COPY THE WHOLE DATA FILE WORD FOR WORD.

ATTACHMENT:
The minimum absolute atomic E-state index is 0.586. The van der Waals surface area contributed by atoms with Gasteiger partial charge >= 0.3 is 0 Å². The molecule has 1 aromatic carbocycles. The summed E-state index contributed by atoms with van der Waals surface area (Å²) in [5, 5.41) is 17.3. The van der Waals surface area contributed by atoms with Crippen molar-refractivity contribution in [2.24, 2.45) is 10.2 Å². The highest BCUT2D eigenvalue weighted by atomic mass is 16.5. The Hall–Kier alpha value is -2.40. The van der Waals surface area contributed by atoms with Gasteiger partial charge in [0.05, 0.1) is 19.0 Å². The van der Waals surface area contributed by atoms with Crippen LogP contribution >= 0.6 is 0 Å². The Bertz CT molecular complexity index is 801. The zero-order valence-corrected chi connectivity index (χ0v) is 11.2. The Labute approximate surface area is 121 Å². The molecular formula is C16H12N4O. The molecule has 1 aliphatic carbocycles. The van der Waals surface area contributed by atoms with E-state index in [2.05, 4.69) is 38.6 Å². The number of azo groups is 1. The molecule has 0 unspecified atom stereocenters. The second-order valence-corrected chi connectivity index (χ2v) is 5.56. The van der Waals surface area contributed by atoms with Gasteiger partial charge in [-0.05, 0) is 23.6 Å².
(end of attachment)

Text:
The minimum absolute atomic E-state index is 0.586. The van der Waals surface area contributed by atoms with Gasteiger partial charge >= 0.3 is 0 Å². The molecule has 1 aromatic carbocycles. The summed E-state index contributed by atoms with van der Waals surface area (Å²) in [5, 5.41) is 17.3. The van der Waals surface area contributed by atoms with Crippen molar-refractivity contribution in [2.24, 2.45) is 10.2 Å². The highest BCUT2D eigenvalue weighted by atomic mass is 16.5. The Hall–Kier alpha value is -2.40. The van der Waals surface area contributed by atoms with Gasteiger partial charge in [0.05, 0.1) is 19.0 Å². The van der Waals surface area contributed by atoms with Crippen LogP contribution >= 0.6 is 0 Å². The Bertz CT molecular complexity index is 801. The zero-order valence-corrected chi connectivity index (χ0v) is 11.2. The Labute approximate surface area is 121 Å². The molecular formula is C16H12N4O. The molecule has 1 aliphatic carbocycles. The van der Waals surface area contributed by atoms with E-state index in [2.05, 4.69) is 38.6 Å². The number of azo groups is 1. The molecule has 0 unspecified atom stereocenters. The second-order valence-corrected chi connectivity index (χ2v) is 5.56. The van der Waals surface area contributed by atoms with Gasteiger partial charge in [-0.05, 0) is 23.6 Å².